Does Nitrogen Have an Effect on the Growth Rate of chlorella vulgaris?

Sa Mya Crosslen, Elizabeth Farmer, Taylor Chahal, Hailey Cole, Allison Bryant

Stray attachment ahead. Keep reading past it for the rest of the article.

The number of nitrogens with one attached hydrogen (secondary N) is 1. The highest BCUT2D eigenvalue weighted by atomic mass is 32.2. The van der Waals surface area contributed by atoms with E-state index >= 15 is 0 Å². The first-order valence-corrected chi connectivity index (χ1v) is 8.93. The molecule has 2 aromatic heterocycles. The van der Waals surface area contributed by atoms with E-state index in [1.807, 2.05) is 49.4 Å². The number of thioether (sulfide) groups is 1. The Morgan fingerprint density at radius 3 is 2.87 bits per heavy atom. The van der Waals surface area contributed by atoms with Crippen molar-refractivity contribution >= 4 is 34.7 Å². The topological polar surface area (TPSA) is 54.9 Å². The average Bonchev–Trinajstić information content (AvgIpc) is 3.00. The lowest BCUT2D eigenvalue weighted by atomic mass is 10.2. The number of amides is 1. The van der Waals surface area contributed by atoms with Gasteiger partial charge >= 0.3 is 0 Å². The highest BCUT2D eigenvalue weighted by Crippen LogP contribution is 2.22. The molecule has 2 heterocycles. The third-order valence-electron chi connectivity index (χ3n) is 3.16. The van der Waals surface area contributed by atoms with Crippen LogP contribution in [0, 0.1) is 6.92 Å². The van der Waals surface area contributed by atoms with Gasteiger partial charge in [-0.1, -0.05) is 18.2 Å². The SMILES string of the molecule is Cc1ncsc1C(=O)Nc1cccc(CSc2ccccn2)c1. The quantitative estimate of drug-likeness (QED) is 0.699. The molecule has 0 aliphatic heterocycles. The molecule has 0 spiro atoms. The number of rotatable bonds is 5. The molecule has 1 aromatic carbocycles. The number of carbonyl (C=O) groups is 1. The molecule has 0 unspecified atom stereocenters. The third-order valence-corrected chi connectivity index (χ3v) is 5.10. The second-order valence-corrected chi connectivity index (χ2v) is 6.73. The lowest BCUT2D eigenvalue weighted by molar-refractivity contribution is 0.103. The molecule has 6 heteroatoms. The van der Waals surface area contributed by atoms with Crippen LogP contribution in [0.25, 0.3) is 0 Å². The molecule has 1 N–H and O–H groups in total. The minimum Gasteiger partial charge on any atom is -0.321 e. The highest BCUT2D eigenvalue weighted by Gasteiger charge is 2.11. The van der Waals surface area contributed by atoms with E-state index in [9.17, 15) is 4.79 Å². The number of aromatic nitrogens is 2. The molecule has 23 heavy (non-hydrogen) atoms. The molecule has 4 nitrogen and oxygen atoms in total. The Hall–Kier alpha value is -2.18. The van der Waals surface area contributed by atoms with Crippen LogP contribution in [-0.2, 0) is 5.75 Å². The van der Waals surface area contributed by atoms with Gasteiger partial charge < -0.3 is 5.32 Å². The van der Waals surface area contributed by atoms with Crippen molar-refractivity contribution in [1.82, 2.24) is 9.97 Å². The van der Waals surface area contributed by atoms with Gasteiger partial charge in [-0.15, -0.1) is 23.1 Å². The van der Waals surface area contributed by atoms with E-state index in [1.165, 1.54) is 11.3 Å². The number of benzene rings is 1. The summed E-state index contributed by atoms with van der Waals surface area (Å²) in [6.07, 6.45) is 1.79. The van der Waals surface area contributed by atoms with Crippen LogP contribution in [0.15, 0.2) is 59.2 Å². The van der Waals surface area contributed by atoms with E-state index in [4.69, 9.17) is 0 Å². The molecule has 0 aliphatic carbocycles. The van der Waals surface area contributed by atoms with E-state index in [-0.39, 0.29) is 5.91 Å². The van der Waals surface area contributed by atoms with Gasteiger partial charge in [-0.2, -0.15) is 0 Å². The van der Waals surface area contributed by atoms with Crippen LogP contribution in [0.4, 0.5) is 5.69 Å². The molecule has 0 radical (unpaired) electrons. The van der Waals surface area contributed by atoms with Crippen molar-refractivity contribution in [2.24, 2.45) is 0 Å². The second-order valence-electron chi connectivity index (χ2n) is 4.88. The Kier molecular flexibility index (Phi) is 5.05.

The balance of nutrients such as phosphorus, potassium, and most importantly nitrogen plays a large role in algae production.  Due to algae containing lipids and having the ability to be produced in smaller areas, it can be used to help make biofuels. Because of this, our group came up with a hypothesis that states if we use urea as an additive to grow our algae, then the group of algae with the highest amount of the urea will have the highest cell growth in the chlorella vulgaris, because urea is a nitrogen based substance. In order to test our hypothesis, a photobioreactor was built to test 4 water samples that each received 40 microliters of growth media and 4mL of algae. Out of those 4 water samples, 2 of those samples were given 40 μl of urea. To collect the most accurate data, we used 4 trials for each water sample and ran the experiment twice for a total of 8 trials, four of them being the control and four of them containing urea. We have found that our results do not support our hypothesis since the control groups that did not receive 40ml of urea had a larger cell count average than the groups that received 40ml of urea. This means that the urea delayed the cell growth rather than increasing the cell growth as predicted in our hypothesis. If given the chance, we would be interested to continue our studies to see if different concentration levels of urea would play a role in cell growth rate.

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